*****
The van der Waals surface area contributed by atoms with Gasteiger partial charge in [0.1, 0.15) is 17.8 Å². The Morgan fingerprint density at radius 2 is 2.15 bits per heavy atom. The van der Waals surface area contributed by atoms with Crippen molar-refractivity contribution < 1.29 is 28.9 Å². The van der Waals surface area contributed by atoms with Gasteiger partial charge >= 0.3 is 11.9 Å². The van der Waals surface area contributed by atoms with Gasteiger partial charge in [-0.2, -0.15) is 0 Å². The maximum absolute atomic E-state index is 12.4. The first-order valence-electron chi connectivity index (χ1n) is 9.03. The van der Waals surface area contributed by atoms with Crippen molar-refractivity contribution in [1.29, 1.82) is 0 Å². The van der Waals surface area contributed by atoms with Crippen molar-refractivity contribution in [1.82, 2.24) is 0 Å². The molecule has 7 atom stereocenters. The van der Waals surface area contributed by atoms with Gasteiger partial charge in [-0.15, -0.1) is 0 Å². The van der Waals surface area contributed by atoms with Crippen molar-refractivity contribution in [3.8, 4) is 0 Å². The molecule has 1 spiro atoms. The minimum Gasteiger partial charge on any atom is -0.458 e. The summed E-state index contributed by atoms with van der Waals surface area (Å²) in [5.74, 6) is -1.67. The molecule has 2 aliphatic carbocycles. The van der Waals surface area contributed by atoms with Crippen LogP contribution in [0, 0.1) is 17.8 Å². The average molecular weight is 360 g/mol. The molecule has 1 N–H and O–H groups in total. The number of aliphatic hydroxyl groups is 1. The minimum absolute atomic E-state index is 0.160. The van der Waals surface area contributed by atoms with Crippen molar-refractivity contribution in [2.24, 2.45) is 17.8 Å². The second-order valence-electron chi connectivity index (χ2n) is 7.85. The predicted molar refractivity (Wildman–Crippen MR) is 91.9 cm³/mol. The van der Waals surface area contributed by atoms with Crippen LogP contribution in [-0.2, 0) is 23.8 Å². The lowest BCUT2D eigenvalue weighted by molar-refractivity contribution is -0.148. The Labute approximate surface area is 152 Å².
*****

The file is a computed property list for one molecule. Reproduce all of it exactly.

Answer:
The van der Waals surface area contributed by atoms with Gasteiger partial charge in [0.1, 0.15) is 17.8 Å². The Morgan fingerprint density at radius 2 is 2.15 bits per heavy atom. The van der Waals surface area contributed by atoms with Crippen molar-refractivity contribution < 1.29 is 28.9 Å². The van der Waals surface area contributed by atoms with Gasteiger partial charge >= 0.3 is 11.9 Å². The van der Waals surface area contributed by atoms with Gasteiger partial charge in [-0.2, -0.15) is 0 Å². The maximum absolute atomic E-state index is 12.4. The first-order valence-electron chi connectivity index (χ1n) is 9.03. The van der Waals surface area contributed by atoms with Crippen molar-refractivity contribution in [1.29, 1.82) is 0 Å². The van der Waals surface area contributed by atoms with Crippen molar-refractivity contribution in [1.82, 2.24) is 0 Å². The molecule has 7 atom stereocenters. The van der Waals surface area contributed by atoms with Gasteiger partial charge in [-0.15, -0.1) is 0 Å². The van der Waals surface area contributed by atoms with Crippen molar-refractivity contribution in [3.8, 4) is 0 Å². The molecule has 1 spiro atoms. The minimum Gasteiger partial charge on any atom is -0.458 e. The summed E-state index contributed by atoms with van der Waals surface area (Å²) in [5.74, 6) is -1.67. The molecule has 2 aliphatic carbocycles. The van der Waals surface area contributed by atoms with Crippen LogP contribution in [0, 0.1) is 17.8 Å². The average molecular weight is 360 g/mol. The molecule has 1 N–H and O–H groups in total. The number of aliphatic hydroxyl groups is 1. The minimum absolute atomic E-state index is 0.160. The van der Waals surface area contributed by atoms with Crippen molar-refractivity contribution in [2.24, 2.45) is 17.8 Å². The second-order valence-electron chi connectivity index (χ2n) is 7.85. The predicted molar refractivity (Wildman–Crippen MR) is 91.9 cm³/mol. The van der Waals surface area contributed by atoms with Crippen LogP contribution in [-0.2, 0) is 23.8 Å². The lowest BCUT2D eigenvalue weighted by molar-refractivity contribution is -0.148. The Labute approximate surface area is 152 Å².